Illinois paid $57 million in late fees on its bills last year.
State Comptroller Leslie Munger dropped that statistical bomb on Sept. 23, in a press conference at Holiday Inn and Suites in Edwardsville.
The backlog of state bills reached $5.5 billion in August, she said, and that it would end the year at $8.5 billion.
“We are doing everything in our power to keep our state afloat,” Munger said. “Cash flow is getting tighter every day.”
Munger stopped at the hotel on a tour imploring the General Assembly to sit with Gov. Bruce Rauner and adopt a budget.
“The longer this drags on, the more dire the situation becomes,” she said. “Right now we have money coming in and it goes right out.”
She said her budget hotline takes 5,000 calls a week.
“They are confused and frustrated,” she said. “They wonder when they will be paid.
“In cases of extreme need, we try to get them something if we can’t get them everything.”
Munger said she pays for services to the vulnerable.
She said she cut her budget 10 percent, and other agencies could do the same.
“It’s not hard if you go and look for it,” she said.
“There is a lot of fat in those budgets and anyone who says otherwise hasn’t tried.”
A reporter asked about job losses and she said, “We didn’t lay off one person.”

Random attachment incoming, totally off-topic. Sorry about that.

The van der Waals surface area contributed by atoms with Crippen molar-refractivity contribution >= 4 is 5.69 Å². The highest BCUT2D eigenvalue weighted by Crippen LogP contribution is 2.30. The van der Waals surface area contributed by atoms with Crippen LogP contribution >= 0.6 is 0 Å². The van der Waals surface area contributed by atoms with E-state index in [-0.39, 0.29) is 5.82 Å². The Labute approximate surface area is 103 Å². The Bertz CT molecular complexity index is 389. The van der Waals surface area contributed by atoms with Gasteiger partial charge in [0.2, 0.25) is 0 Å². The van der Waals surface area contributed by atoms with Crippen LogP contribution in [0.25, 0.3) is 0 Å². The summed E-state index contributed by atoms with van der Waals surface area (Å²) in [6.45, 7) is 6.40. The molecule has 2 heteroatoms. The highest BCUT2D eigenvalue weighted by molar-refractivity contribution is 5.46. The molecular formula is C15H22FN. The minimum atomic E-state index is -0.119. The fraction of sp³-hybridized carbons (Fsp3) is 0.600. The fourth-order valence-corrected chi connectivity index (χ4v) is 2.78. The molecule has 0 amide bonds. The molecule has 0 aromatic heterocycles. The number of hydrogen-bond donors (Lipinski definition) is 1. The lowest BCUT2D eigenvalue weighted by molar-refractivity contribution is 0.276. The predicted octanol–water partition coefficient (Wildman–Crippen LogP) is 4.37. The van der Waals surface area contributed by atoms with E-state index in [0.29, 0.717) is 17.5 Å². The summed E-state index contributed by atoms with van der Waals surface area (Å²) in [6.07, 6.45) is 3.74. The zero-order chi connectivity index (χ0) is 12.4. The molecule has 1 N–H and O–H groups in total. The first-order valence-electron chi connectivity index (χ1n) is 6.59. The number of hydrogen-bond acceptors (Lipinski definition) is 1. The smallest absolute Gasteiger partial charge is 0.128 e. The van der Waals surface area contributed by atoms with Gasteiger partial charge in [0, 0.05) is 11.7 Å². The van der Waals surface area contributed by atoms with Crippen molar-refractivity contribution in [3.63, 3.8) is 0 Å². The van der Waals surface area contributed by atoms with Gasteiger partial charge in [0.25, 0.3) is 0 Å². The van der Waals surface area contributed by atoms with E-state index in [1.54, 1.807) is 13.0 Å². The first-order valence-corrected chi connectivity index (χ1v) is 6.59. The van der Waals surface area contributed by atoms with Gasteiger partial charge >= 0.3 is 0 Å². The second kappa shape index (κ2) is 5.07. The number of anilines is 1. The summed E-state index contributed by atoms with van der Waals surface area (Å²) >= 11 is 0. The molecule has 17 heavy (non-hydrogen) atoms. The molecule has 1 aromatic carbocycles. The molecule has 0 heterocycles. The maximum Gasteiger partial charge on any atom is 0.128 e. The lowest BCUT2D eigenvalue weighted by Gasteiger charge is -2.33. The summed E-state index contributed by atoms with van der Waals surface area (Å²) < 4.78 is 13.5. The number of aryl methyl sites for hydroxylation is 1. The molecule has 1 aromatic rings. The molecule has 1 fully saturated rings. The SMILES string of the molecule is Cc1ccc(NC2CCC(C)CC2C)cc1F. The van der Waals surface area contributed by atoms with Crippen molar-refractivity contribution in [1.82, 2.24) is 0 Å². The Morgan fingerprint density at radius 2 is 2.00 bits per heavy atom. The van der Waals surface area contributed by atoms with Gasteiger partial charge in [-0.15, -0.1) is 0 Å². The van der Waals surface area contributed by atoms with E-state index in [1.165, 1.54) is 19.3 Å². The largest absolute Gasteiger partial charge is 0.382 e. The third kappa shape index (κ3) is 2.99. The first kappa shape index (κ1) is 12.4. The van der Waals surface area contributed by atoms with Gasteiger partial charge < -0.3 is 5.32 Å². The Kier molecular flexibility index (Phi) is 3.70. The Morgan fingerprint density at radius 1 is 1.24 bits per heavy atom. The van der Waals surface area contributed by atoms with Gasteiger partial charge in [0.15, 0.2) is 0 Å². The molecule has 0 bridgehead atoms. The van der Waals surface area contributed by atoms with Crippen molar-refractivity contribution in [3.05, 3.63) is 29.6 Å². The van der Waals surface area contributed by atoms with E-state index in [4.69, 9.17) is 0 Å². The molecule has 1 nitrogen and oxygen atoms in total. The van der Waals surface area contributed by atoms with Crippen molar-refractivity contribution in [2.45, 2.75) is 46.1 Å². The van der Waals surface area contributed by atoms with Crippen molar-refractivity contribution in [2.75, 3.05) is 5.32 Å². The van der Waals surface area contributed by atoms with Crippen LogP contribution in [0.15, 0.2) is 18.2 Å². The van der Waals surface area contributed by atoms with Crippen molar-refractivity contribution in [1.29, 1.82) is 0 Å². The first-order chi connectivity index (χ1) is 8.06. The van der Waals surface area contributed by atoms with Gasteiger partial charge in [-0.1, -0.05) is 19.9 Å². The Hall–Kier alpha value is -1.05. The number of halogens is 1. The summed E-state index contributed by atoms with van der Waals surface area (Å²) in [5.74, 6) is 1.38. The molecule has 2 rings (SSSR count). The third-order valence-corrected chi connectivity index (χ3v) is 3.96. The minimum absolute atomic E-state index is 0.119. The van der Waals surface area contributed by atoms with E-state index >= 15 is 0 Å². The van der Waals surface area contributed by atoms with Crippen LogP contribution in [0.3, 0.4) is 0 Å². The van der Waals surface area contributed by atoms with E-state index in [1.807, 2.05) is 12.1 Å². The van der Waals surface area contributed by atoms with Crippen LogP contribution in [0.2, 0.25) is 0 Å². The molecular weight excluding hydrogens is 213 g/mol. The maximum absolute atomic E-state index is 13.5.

She said she gave employees greater responsibilities and they learned new skills.
Another question focused on reinstating the temporary five percent income tax rate, now back down to three, and Munger said it would be nice if it was that simple.
“Our challenges are much greater than that,” she said.
“The temporary tax brought in $34 billion. It was passed to get out of this backlog we are looking at.”
The five percent drove businesses and jobs out of Illinois, and the number of taxpayers decreased last year, she said.
Munger recommended economic growth through tort reform and lower property taxes.
“A balanced budget is the first step,” she said.
In the long term, Illinois must reduce its debt, she said,
She said the state pays $2 billion a year in interest.
“We need to come up with a long term tax cut plan and stick with it,” she said. “It might be misleading that things are going on as normal, that nothing is shutting down.
“Things will begin shutting down if we don’t get some of these things in place.”
Most ominously, she said she was looking at splitting the next pension payment.
She said pensions are 20 percent of the budget.
A reporter asked if the state would declare bankruptcy in the event that it couldn’t meet pension obligations, and she said the state cannot declare bankruptcy.
If the state can’t meet pension obligations, she said, “We have assets to sell.”
Munger said selling assets would diminish the pension funds and put future benefits at risk.